Of all the arts, poetry is the one that most people consider a sin of their youth. Something you write and never show to anyone. Well I say to hell with that. I’m sure some of you also write poetry as well as taking pictures, making music and all the rest. So, here’s a couple of my poems to get the ball rolling, I’d love to see what other people are up to.
No doubt she told him the familiar lies
Women tell men to stop them brooding: spoke
Of honour, glory and the courage
Only battle proves. Perhaps too she knew
The pulse that urged him to that erotic shore
To be the same that in an earlier time
Had opened her body to his passionate exploration.
That season over, another had begun:
It would have been foolish to oppose the change.
Nothing did she know of heroes, nor wish to:
The invulnerable boy and his besotted clan
Of killers, the vulgar giant pushing forward
In the fray, the reckless king made mad
By the betrayal not of love, but of its contract.
The ten year fight on the beach before the city
Was for poets she would never read to write about,
Herself a note at most in a line that few
Would remember: the hero also had a wife.
She stayed behind to bring up children, tell them
The imagined deeds of their virtuous dad:
He was cunning, unfailing with the bow,
And he never let down a friend.
Birds she loved, loved them perhaps
Because they demanded nothing of her,
A contact always fleeting, glimpsed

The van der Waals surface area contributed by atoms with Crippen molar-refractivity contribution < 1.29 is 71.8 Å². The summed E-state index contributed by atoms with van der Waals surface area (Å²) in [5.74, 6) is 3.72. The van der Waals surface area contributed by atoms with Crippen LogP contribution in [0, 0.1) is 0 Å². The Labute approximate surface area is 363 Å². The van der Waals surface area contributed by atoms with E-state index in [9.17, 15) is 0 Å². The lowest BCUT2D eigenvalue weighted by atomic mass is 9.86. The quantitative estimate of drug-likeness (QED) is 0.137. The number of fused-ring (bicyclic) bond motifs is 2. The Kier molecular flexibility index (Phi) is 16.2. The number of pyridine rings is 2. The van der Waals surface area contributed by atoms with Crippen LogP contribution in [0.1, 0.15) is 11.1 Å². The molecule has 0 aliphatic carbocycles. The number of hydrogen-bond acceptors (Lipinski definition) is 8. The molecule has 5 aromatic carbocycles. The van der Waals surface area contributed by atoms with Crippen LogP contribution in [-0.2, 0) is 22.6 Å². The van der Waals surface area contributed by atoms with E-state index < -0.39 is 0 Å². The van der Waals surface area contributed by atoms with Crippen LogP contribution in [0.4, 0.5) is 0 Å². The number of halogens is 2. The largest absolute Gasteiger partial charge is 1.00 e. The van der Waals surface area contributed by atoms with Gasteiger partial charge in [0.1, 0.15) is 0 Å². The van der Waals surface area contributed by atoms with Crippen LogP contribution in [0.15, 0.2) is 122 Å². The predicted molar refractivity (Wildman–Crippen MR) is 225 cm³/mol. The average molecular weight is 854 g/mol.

Through leaves or disappearing overhead.
Once she gripped me hard by the elbow
At the sight of a koel in a tamarind tree.
Such single-minded delight can be forbidding.
Birds I remember, massing in migratory clouds
Off the African coast, circling slowly upwards
South of the red city towards the High Atlas.
I never cared to know their names.
When you set out from your doorstep
And turn down the road away from the village
Do not ask the way from the people leaning on their gateposts
Or cutting the grass in front of their cottages.
Turn your face towards the low hills in the distance
And leave the sound of home behind you.
If it comes on to rain, you will find a tree
To wait under until the storm has passed,
And if there are no trees nearby, you will hunch your shoulders
And feel the rain on your face as you walk.
At the end of the first day of your journey
The gathering dusk will take you by surprise
In a narrow place where the hills grow steeper;
You will walk on by night and see the moon
Keeping pace with you through the branches of the trees.
The next morning you will come to a village
Different from your own and yet not different at all.
You will recognise the people, although you do not know them,
And they in turn will recognise you.
They will offer you work and lodging;
You will leave the place before nightfall.
Keep walking and in five days you will come to the city,
Its proud towers raised high above its wall.
People will be going in and out of its many gates,
Jostling you and offering you their wares.
A girl will try to drag you into an alley.
Let no-one turn you aside.
Enter by the great gate and go at once
To the square in front of the cathedral.
Do not be distracted by the pimps and touts,
Or the young women at the market stalls.
Look up at the stones and remember that the man who set them there
Came from a village no different from your own,
That he too walked under the rain and through the woods at night,
And left every village he passed through
To come to this very place.
You will look around you and see that you recognise no-one.
You will know that you have arrived.